“Erin’s bard who has lately visited this neighbourhood still shows that the enthusiasm with which he was received by the honest people here is duly appreciated by him. He calls his two days in Bannow—“two glorious days”—and he still makes manifest, although in another land, that they were so to him. His gratitude to the Bannow people, for their attention is not confined to words merely—for he has lately enclosed to Mr Thomas Boyse, the sum of ten pounds, to assist them in the good work of building the new Catholic Church of Danescastle. This fact speaks trumpet-tongued for the noble heart of him who carries all hearts captive.”

There is no doubt that the esteemed correspondent was John C. Tuomy, the principal of Taghmon National Boys School and owner of sub-standard houses in the village. He did posterity a signal service in chronicling so much of what happened in the parish of Carrig-on-Bannow and somebody should put up a memorial to him or give a lecture on him or better still write a book on him.

Shortly afterwards a pension of £100 per year was arranged by the British Government for Tom Moore. No doubt Tom Boyse had a word in the making of that arrangement. The crucial issue here is that both Boyse and Moore were adherents of the Whig or Liberal cause. Tom Moore’s wife jested after the award of the pension that they could eat their potatoes with butter after that!

If I am correct Anna Maria Hall was, also, given a pension.

Tom Moore died seventeen years (or thereabouts) after his visit to Bannow. Lord John Russell who became the Liberal or Whig Prime Minister of Great Britain during the Famine in Ireland edited the diaries of Tom Moore after his death as a means of providing an income for his widow.

When Jack Kennedy was in England before World War I I (that time when old Joe was United States Ambassador to Britain), he made a careful study of the political methods of the Whig aristocrats, especially of their techniques in generating mass emotions. His visit to Ireland in 1963 was astounding for his rapport with massive crowds.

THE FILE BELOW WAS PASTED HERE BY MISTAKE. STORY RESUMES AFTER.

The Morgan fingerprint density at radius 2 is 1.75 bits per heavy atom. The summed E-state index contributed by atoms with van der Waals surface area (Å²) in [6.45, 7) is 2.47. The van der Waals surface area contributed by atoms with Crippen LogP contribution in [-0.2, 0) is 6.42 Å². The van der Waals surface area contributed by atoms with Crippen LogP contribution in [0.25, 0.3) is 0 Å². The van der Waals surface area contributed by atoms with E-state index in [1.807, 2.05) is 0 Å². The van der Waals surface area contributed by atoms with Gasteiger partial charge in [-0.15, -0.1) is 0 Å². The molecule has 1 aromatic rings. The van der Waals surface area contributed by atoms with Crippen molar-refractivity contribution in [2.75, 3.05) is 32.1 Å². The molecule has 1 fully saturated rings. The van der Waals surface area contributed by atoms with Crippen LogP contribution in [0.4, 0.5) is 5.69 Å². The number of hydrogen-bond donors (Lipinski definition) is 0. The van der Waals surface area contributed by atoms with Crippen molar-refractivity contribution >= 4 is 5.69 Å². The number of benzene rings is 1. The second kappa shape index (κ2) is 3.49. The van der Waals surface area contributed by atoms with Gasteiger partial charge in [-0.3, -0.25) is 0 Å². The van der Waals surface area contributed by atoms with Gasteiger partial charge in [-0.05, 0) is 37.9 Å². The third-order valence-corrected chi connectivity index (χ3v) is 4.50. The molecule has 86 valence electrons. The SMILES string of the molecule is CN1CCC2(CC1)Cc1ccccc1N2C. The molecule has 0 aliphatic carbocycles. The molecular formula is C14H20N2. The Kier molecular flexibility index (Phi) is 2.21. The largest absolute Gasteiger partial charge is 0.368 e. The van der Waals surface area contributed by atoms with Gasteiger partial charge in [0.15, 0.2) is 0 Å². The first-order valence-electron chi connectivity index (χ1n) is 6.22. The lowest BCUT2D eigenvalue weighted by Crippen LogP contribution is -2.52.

In the summer of 1836 the genuinely reforming Lord Lieutenant the Earl of Mulgrave, came on a triumphant tour of the Co. Wexford, as tens of thousands of people poured onto the roads to see and follow him. I wrote an article on his visit in the Journal of the Wexford Historical Society entitled—“The Maidens Dancing At Boro Hill”.

Tom Moore’s visit to Bannow in 1835 was an early example of a public figure in ecstatic and intense communion with a massive crowd, indeed with an entire community. Tom Boyse, himself, during the campaign against Tithes, spoke to and excited crowds of hundreds of thousands on occasion.

The Whigs or Liberals were, essentially, on the side of the Catholic community: they sought civil and religious liberty above all else. They, also, put a much greater stress on social justice. In the closing decades of the nineteenth century Mr Gladstone, the Whig or Liberal Prime Minister of Great Britain introduced the Home Rule Acts and the Land Acts; ironically it was Mr Wyndham of the Conservative Party who in 1903 introduced the final bit of legislation to enable the tenants to buy their farms from the landlords.

Jack Kennedy in New Ross in June 1963 extended abundant and exaggerated praise to everyone. Martin Mc Donald Doyle of Duncormack had been sent to St Peter’s College by Tom Boyse as he seemed most gifted but that supposed genius never really flowered—he was, at best, an earnest but uninspired and amateur poet. At Bannow on seeing him, Tom Moore rushed across and grasped his hand and called him a fellow poet—implying that the young man was his equal. There is no need for me to dwell on Moore’s lavishing of attention on the young girls—I am sure that they were beautiful as all Carrig-on-Bannow girls are—but even if they were not Tom Moore would insist that they were!